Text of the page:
After my surgery, they put me into a good-sized hospital room so I could recover. It had the bed (obviously), a recliner at the foot of the bed, and a cool little chair that would convert into a cot sat to my right. As with most hospital furniture, they were only mildly comfortable. Nevertheless, my husband and mother each took a chair and settled in for the long haul. The first night wasn't bad. They had me on a rotation of Morphine and Oxycontin, so the pain wasn't terrible. I could only have so many doses of morphine (maybe 3-4) in a day. Oxycontin was my night drug because it always knocked me clean out. I enjoyed taking the Oxycontin. It made me feel like I was flying, but every muscle was relaxed. Then, I'd sleep. It was nice. Morphine wasn't as pleasant. It rushed to my head and made it feel warm and fuzzy, but heavy. Not a great sensation. And everything went downhill from there. Friends, you never know how much you use your ab muscles until you can't. I could barely move; breathing hurt, and sitting up was impossible. I can't tell you how many times my butt or sides became numb because I couldn't move them enough to keep the blood flowing. The nurse tried to get me to sit up the day after, and I was in so much pain that I almost cried. It even hurt if they just raised the bed up while I was laying on it. I'd never felt that much pain in my life.
Lovely Boost boxes
Not only was I in pain, but I was also hungry. If you know me at all, you know that I. Love. Food. Well, it turns out that when you have five inches of your gut removed, you're not allowed any real food. I didn't eat anything the first day I was there, even though the nurse urged me to at least drink some coffee. The second day, I managed to take a few sips of coffee and one of the Boost drinks they gave me. After that, I mostly drank the peach-flavored boosts with sips of broth and coffee here and there. Still, it wasn't the same as eating a nice, gooey pizza. But I digress.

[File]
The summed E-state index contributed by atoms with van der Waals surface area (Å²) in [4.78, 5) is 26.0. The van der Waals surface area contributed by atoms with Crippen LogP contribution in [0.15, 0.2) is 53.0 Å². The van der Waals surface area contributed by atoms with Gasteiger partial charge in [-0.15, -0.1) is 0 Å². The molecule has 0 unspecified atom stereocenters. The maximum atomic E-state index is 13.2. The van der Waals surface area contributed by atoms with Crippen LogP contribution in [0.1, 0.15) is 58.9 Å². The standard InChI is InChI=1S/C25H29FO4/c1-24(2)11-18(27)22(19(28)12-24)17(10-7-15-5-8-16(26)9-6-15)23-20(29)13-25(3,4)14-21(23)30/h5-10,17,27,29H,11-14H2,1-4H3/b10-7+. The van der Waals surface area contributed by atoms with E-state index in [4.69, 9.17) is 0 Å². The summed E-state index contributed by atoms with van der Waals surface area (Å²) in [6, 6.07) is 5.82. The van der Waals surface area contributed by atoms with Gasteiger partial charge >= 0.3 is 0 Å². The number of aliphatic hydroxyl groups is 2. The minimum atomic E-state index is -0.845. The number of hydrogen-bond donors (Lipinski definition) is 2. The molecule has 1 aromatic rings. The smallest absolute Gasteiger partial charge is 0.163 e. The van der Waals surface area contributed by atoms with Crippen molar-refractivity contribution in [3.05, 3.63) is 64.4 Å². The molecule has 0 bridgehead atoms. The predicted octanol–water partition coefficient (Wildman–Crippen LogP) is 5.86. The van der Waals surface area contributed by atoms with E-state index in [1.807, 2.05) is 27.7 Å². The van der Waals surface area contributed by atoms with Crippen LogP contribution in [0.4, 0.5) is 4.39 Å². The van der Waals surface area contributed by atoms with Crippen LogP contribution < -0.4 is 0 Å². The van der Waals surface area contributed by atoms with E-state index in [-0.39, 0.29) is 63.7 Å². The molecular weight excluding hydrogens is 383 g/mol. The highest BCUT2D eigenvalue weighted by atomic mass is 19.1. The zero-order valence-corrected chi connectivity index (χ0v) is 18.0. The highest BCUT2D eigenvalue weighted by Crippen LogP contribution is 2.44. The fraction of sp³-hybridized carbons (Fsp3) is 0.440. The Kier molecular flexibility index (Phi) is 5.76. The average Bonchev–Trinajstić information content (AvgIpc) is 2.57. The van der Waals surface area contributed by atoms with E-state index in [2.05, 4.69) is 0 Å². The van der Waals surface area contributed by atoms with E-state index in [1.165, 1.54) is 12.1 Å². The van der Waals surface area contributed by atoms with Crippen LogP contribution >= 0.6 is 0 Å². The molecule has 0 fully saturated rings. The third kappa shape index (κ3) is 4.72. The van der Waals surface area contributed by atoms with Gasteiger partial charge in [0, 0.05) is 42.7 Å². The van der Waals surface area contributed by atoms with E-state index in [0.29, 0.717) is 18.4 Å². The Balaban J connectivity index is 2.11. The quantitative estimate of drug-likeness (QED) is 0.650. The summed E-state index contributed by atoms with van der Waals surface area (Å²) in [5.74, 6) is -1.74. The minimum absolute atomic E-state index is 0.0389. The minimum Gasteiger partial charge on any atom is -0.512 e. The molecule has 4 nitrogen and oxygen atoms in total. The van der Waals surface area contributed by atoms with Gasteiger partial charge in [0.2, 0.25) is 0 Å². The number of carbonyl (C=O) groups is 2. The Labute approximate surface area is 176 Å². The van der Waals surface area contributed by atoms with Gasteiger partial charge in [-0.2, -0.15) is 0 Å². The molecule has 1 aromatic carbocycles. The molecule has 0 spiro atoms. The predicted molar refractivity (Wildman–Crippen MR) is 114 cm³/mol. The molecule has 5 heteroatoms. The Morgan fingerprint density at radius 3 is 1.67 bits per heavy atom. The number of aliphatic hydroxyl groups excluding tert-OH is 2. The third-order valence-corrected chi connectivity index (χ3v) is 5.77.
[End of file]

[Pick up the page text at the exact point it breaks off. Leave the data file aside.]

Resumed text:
My in-house entertainment
My hospital stay was pretty boring since I couldn't do much, but we did get some excitement the second night. I had somehow twisted in my sleep and managed to crush my kidney splint, which was extremely painful. Now, both my back and front were throbbing in pain, and it took the nurse and my mom to calm me down enough to settle the pillows around me. I remember yelling at the nurse that nothing was going to help and she should just leave me alone, but that was the fear talking because I was terrified. I had no idea what was happening to my body, why I was in so much pain, and my head was fuzzy from a combination of sleep and morphine. It was not a pleasant experience, and I'm pretty sure I cried myself back to sleep once she got me settled and gave me a smaller dose of pain meds. I did apologize to the nurse the next morning, and she laughed and said not to worry about it because they get that all the time. She may have said something about my being one of their easiest patients, but I might have made that up. All I know is that we had made it through the first days, but the recovery process had only just begun.
Part 6 coming soon!